White House of the Confederacy (AKA base camp in Zombie Apocalypse)

We had to move condos today (7/13/12), so since we were making the trek up to Northern Virginia to Massanutten Resort located in McGaheysville, Virginia, we decided to make a few stops along the way. I had managed to pull a muscle in my back the evening before, so was in quite a bit of pain. Still, we decided to stop in Richmond, Virginia, which was not only the Confederate capital, but also boasted both the Museum of the Confederacy and the Confederate White House. After looking around a bit, my back was still hurting, so we decided to save our walking for Appomattox, and headed out, but not before the boys decided the COnfederate White House would be the ideal fortress in the event of a Zombie Apocalypse–too much Abraham Lincoln Vampire Slayer, I think….

Footprint in the brick

From there we headed to Appomattox Courthouse, which I had seen on my previous visit, but hadn’t been able to explore. It is definitely and amazing experience. When we entered the visitor center, we were met by a tour guide who explained that there would be interpreters around to talk with us and to treat them as if it really was in the 1860’s. With that, she took us over to the Clover Hill Tavern (built in 1819 and the oldest structure in the area). We were met by a reenactor who told us about the different people in the area. He especially poked fun at Thomas McLean, calling him arrogant for proclaiming himself the Alpha and Omega of the Civil War because he had lived in Manassas Junction when the war started, then moved to Appomattox Courthouse where it ended.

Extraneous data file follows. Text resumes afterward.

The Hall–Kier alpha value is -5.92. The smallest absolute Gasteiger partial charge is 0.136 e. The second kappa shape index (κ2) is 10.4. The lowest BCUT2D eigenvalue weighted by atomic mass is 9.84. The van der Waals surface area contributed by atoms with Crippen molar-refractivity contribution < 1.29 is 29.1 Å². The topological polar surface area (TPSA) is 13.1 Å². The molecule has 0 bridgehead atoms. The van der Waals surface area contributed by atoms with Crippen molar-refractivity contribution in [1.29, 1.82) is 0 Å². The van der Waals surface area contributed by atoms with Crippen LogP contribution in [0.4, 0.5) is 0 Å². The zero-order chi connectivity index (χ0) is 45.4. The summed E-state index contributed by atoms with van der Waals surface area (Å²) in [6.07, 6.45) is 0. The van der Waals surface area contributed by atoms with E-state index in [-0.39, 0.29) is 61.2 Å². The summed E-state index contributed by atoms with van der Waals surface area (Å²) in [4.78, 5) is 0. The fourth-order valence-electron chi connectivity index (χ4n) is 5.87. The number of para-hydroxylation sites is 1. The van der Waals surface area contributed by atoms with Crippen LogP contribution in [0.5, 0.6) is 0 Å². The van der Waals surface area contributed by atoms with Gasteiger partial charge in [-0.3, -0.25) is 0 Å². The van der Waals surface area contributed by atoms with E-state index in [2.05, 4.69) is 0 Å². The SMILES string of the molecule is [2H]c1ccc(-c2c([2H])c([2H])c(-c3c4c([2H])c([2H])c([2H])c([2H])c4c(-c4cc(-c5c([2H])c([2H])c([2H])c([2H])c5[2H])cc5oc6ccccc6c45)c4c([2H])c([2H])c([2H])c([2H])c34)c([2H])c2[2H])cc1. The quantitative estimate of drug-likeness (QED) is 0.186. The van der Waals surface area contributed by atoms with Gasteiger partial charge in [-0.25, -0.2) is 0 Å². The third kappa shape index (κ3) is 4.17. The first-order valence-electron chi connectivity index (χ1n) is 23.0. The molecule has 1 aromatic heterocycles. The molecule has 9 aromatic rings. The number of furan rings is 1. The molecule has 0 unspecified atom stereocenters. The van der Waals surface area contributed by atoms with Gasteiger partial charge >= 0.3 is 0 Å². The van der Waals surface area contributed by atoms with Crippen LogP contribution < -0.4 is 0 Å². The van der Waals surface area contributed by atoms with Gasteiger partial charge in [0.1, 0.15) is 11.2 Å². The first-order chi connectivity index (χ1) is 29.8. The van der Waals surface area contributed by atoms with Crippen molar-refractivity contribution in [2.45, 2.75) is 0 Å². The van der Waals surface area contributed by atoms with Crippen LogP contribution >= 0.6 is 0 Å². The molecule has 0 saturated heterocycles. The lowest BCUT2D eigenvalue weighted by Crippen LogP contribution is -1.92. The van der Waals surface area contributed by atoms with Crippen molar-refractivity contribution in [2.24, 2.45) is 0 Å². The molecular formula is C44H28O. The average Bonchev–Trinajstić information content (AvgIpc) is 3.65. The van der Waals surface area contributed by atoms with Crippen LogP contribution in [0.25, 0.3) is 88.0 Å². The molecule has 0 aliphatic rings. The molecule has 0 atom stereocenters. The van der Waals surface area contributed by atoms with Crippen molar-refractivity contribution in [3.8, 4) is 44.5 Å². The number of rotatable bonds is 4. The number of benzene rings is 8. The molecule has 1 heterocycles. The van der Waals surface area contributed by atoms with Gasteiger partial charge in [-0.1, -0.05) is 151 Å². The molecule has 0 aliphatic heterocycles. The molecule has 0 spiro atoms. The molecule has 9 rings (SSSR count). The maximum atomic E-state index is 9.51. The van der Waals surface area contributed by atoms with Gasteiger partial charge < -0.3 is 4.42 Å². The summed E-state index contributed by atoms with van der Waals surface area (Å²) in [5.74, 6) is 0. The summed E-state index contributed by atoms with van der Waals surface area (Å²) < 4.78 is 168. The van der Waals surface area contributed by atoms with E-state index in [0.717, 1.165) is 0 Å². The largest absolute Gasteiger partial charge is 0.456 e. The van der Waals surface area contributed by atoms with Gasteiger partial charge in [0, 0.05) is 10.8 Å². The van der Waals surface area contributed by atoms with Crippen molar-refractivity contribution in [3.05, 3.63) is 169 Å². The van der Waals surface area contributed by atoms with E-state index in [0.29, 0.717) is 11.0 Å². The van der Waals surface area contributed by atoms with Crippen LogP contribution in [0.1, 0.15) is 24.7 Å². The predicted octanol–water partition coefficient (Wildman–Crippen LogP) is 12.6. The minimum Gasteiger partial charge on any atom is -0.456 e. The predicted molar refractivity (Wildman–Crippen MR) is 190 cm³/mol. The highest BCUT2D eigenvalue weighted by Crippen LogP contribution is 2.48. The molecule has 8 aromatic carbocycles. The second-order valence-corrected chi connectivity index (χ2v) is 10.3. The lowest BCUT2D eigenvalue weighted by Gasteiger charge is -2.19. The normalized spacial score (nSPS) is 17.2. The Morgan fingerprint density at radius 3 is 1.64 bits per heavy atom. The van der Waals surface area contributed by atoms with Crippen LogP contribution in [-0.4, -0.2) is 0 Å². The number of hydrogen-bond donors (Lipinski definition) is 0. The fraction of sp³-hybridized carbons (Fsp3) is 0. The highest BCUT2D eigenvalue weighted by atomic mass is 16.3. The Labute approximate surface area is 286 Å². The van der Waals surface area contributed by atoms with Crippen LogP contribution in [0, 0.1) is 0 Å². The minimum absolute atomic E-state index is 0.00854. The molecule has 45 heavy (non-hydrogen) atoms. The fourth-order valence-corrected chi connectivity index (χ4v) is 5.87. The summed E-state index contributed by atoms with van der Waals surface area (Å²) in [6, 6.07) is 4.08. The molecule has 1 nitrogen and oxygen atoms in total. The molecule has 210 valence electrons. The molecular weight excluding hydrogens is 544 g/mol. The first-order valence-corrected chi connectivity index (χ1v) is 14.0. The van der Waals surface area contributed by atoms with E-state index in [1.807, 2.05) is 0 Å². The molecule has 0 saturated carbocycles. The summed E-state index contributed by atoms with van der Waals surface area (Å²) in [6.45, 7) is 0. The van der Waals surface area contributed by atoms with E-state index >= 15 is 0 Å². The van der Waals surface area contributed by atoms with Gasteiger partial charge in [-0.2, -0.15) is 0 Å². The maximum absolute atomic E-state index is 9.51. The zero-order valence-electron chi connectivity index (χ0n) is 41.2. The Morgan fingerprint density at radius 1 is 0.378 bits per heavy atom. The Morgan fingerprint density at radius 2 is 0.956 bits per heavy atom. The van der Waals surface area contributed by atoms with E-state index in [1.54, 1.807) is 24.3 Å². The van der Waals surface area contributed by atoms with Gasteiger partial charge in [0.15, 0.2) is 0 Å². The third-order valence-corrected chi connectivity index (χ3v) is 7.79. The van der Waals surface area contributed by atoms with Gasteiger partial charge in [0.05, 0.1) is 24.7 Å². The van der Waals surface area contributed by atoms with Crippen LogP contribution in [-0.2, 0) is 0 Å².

Table where Lee signed the Surrender

One cool story he told us was the legend of one of the tavern owners. Supposedly, the when the tavern was being built, this man took little girl down to the brick makers (since everything was made on property) and pressed her foot into one of the bricks. If you look under the window, you can see the brick with the little girl’s footprint in it. It is a legend, but whatever the reason, the brick is definitely there. It was also amazing to see the two tables in the McLean House where Lee and Grant signed the surrender of the Army of the Northern Virginia. For me, there is a connection, since one of my ancestors made the table Lee sat at when he signed the surrender. That was a neat experience for me.

Thomas McLean House

The park offers a real sense of scope and was just a peaceful place to sit on the porch with a reenactor or walk around the fields, cemeteries, and various outbuildings. It was a great stop on our road up to Massanutten resort. The resort is quite luxurious, so we are opting to take a free day tomorrow to just enjoy the many things available here before jumping into our crazy last week.

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